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Principale » Conservatives win Lancashire County Council elections

Conservatives win Lancashire County Council elections

15 Mai 2017

In the West Midlands, Conservative candidate and former John Lewis boss Andy Street became the region's mayor, narrowly beating Labour's Sion Simon by 238,628 votes to 234,862. Will that translate to election day?

Phillips said Labour would try to take comfort from the low turnout, expected to be doubled in a general election.

But May's hardened rhetoric appeared have translated into local votes.

"We know we ahve worked really hard, we have done an open and honest campaign It is not for a lack of a credible policies".

Cable said: "Ukip has virtually disintegrated, and that matters politically because, if you are a middle-of-the-road Conservative who voted Remain and you see your own party effectively assimilating Ukip and its values as well as its voters, I think they will have pause now and worry about the future".

Results showed a loss of 144 seats for Labour - only five weeks before the snap general election.

The final results for the local elections are in - and it's not looking good for Labour.

Today's results suggest the Conservatives are on track for a substantial majority on 8 June.

Her party will not seek to form a coalition to try to gain overall control of the council, she added, and will form an administration without holding an overall majority. This could spell very bad news for Labour. The real world, of course, isn't that simple.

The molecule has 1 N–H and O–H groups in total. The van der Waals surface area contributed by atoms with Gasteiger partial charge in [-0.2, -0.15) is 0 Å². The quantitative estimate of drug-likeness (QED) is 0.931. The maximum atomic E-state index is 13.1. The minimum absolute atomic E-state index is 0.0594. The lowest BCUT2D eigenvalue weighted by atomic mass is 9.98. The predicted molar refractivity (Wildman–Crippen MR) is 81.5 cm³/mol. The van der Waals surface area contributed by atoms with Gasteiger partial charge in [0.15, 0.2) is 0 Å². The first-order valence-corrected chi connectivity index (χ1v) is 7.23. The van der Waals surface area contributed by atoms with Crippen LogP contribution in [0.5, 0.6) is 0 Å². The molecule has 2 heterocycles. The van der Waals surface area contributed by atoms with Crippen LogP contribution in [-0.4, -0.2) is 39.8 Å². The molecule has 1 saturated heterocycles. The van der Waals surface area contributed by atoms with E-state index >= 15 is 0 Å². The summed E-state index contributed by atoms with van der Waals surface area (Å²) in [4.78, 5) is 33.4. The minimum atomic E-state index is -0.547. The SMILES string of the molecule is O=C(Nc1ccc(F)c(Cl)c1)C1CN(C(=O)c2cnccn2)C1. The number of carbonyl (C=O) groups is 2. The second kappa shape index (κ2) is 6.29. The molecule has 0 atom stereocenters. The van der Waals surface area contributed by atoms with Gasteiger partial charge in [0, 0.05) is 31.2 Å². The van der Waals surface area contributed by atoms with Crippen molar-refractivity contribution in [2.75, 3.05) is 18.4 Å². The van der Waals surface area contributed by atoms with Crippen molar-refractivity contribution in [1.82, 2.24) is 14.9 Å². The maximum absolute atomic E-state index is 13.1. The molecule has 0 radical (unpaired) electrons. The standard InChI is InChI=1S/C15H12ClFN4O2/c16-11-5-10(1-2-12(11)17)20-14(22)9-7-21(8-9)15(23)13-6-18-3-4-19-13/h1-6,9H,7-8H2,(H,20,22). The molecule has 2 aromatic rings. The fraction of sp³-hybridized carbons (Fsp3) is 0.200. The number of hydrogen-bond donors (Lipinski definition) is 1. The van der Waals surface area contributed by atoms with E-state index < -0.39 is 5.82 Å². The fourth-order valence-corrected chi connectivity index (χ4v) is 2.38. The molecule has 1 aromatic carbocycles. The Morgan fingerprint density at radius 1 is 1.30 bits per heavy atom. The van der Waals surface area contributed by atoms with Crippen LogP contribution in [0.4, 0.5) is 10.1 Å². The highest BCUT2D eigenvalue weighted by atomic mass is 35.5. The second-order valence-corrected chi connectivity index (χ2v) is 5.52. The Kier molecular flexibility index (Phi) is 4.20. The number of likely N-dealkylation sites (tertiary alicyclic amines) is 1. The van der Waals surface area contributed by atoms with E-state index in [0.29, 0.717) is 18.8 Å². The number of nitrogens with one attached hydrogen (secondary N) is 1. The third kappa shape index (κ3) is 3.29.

Opinium had the Conservatives 16 percentage points ahead of Labour on 46 to 30% of those surveyed but another poll by YouGov for the Sunday Times newspaper put them 19 points clear, a six-point increase over last week.

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Meanwhile independents lost a seat while UKIP made their first gain in our county.

Ukip suffered significant reverses, with voters switching to the Tories in a pattern which could provide a major boost to Mrs May as she hopes to strengthen her grip on power next month. This would include constituencies like Mansfield (which has been held by Labour since 1923), Hartlepool (Peter Mandelson " s old seat), and the late Jo Cox's seat of Batley & Spen. By 70%, more than 50 would be seriously at risk.

Liberal Democrats had a mixed election.

Liberal Democrats described early results as "patchy", with the party losing 41 seats and failing to make progress in their targets of Cardiff,
Somerset and Gloucestershire.

The Conservatives made sweeping advances across the United Kingdom, gaining more than 500 councillors. "We knew it was going to be a hard night". It also lost the English councils of Derbyshire, Nottinghamshire and Northumberland.

"Nonetheless, Labour has been making the case up and down the country that Labour representatives, both locally and nationally, will stand up for the many whilst the Conservative party stands up only for the few".

I've never known an opposition campaign like Labour's in this general election - and I doubt anyone alive has either.

Conservative MP for South Thanet, Craig Mackinlay, told KoS in the run up to Thursday's election that he believed there could be an "absolute wipeout" of his former party, which surprised everyone by winning 17 seats on the council four years ago.

This leaves Ruth Davidson's Conservatives comfortably in second place behind the SNP, and shunts Labour down to third - exactly what Labour supporters in Scotland fear will happen in the general election.

The British people have been held back for too long.